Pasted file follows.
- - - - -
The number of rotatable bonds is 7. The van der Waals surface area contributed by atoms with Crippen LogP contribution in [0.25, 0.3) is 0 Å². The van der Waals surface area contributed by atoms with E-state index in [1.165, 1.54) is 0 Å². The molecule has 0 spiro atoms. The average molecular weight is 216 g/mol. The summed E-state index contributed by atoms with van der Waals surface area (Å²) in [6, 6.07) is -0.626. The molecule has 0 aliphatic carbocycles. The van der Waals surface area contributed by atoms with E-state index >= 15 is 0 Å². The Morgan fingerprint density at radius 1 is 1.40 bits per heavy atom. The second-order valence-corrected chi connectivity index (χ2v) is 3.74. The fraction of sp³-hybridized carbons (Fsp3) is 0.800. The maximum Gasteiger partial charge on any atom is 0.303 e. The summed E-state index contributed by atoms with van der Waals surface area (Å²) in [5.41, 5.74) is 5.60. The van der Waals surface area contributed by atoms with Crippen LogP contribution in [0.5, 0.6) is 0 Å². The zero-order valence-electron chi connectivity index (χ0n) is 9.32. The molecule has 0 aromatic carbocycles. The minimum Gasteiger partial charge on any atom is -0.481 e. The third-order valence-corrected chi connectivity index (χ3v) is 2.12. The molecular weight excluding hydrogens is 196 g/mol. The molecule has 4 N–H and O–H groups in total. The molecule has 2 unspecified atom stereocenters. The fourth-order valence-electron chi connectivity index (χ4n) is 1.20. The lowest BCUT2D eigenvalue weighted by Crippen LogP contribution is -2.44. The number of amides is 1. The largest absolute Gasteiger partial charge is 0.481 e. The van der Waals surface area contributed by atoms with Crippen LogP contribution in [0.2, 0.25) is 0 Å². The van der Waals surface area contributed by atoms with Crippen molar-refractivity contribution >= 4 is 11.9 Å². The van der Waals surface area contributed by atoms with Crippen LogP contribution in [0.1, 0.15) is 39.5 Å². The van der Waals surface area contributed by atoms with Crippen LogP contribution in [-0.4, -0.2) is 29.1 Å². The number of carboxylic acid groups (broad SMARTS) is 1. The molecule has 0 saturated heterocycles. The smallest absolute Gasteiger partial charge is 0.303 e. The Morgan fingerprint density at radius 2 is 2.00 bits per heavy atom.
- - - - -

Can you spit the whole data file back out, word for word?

The number of rotatable bonds is 7. The van der Waals surface area contributed by atoms with Crippen LogP contribution in [0.25, 0.3) is 0 Å². The van der Waals surface area contributed by atoms with E-state index in [1.165, 1.54) is 0 Å². The molecule has 0 spiro atoms. The average molecular weight is 216 g/mol. The summed E-state index contributed by atoms with van der Waals surface area (Å²) in [6, 6.07) is -0.626. The molecule has 0 aliphatic carbocycles. The van der Waals surface area contributed by atoms with E-state index >= 15 is 0 Å². The Morgan fingerprint density at radius 1 is 1.40 bits per heavy atom. The second-order valence-corrected chi connectivity index (χ2v) is 3.74. The fraction of sp³-hybridized carbons (Fsp3) is 0.800. The maximum Gasteiger partial charge on any atom is 0.303 e. The summed E-state index contributed by atoms with van der Waals surface area (Å²) in [5.41, 5.74) is 5.60. The van der Waals surface area contributed by atoms with Crippen LogP contribution in [0.5, 0.6) is 0 Å². The zero-order valence-electron chi connectivity index (χ0n) is 9.32. The molecule has 0 aromatic carbocycles. The minimum Gasteiger partial charge on any atom is -0.481 e. The third-order valence-corrected chi connectivity index (χ3v) is 2.12. The molecular weight excluding hydrogens is 196 g/mol. The molecule has 4 N–H and O–H groups in total. The molecule has 2 unspecified atom stereocenters. The fourth-order valence-electron chi connectivity index (χ4n) is 1.20. The lowest BCUT2D eigenvalue weighted by Crippen LogP contribution is -2.44. The number of amides is 1. The largest absolute Gasteiger partial charge is 0.481 e. The van der Waals surface area contributed by atoms with Crippen LogP contribution in [0.2, 0.25) is 0 Å². The van der Waals surface area contributed by atoms with Crippen molar-refractivity contribution >= 4 is 11.9 Å². The van der Waals surface area contributed by atoms with Crippen LogP contribution in [0.1, 0.15) is 39.5 Å². The van der Waals surface area contributed by atoms with Crippen LogP contribution in [-0.4, -0.2) is 29.1 Å². The number of carboxylic acid groups (broad SMARTS) is 1. The molecule has 0 saturated heterocycles. The smallest absolute Gasteiger partial charge is 0.303 e. The Morgan fingerprint density at radius 2 is 2.00 bits per heavy atom.